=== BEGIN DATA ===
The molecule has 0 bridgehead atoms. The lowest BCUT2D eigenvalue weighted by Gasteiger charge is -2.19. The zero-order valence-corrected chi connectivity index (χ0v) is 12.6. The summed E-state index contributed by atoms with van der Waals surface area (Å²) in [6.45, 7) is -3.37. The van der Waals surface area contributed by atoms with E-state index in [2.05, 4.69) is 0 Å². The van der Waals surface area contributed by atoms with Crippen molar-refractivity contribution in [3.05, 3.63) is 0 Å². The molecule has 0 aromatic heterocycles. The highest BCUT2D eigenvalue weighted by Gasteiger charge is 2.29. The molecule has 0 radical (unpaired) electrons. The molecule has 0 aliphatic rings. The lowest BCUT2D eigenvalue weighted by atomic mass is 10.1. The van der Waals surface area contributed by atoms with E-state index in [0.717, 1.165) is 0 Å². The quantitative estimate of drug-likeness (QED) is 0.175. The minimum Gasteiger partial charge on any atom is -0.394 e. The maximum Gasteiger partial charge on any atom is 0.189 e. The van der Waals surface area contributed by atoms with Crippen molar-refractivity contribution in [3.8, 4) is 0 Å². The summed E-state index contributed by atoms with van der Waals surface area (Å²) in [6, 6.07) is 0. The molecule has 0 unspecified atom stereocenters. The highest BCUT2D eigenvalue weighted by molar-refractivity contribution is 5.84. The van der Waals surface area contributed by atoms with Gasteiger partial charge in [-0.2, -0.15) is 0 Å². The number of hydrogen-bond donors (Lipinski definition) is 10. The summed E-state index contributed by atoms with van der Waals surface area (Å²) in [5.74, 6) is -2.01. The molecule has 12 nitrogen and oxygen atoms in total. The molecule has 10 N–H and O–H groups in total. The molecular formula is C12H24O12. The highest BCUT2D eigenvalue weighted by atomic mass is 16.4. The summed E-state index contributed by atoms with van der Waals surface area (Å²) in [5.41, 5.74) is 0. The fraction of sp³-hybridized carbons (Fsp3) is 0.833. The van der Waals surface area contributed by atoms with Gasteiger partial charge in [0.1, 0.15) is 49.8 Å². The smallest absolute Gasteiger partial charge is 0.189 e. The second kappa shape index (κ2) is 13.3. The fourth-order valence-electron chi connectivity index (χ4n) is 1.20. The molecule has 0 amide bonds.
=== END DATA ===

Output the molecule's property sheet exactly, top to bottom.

The molecule has 0 bridgehead atoms. The lowest BCUT2D eigenvalue weighted by Gasteiger charge is -2.19. The zero-order valence-corrected chi connectivity index (χ0v) is 12.6. The summed E-state index contributed by atoms with van der Waals surface area (Å²) in [6.45, 7) is -3.37. The van der Waals surface area contributed by atoms with E-state index in [2.05, 4.69) is 0 Å². The van der Waals surface area contributed by atoms with Crippen molar-refractivity contribution in [3.05, 3.63) is 0 Å². The molecule has 0 aromatic heterocycles. The highest BCUT2D eigenvalue weighted by Gasteiger charge is 2.29. The molecule has 0 radical (unpaired) electrons. The molecule has 0 aliphatic rings. The lowest BCUT2D eigenvalue weighted by atomic mass is 10.1. The van der Waals surface area contributed by atoms with E-state index in [0.717, 1.165) is 0 Å². The quantitative estimate of drug-likeness (QED) is 0.175. The minimum Gasteiger partial charge on any atom is -0.394 e. The maximum Gasteiger partial charge on any atom is 0.189 e. The van der Waals surface area contributed by atoms with Crippen molar-refractivity contribution in [3.8, 4) is 0 Å². The summed E-state index contributed by atoms with van der Waals surface area (Å²) in [6, 6.07) is 0. The molecule has 0 unspecified atom stereocenters. The highest BCUT2D eigenvalue weighted by molar-refractivity contribution is 5.84. The van der Waals surface area contributed by atoms with Gasteiger partial charge in [-0.2, -0.15) is 0 Å². The number of hydrogen-bond donors (Lipinski definition) is 10. The summed E-state index contributed by atoms with van der Waals surface area (Å²) in [5.74, 6) is -2.01. The molecule has 12 nitrogen and oxygen atoms in total. The molecule has 10 N–H and O–H groups in total. The molecular formula is C12H24O12. The highest BCUT2D eigenvalue weighted by atomic mass is 16.4. The summed E-state index contributed by atoms with van der Waals surface area (Å²) in [5.41, 5.74) is 0. The fraction of sp³-hybridized carbons (Fsp3) is 0.833. The van der Waals surface area contributed by atoms with Gasteiger partial charge in [0.1, 0.15) is 49.8 Å². The smallest absolute Gasteiger partial charge is 0.189 e. The second kappa shape index (κ2) is 13.3. The fourth-order valence-electron chi connectivity index (χ4n) is 1.20. The molecule has 0 amide bonds.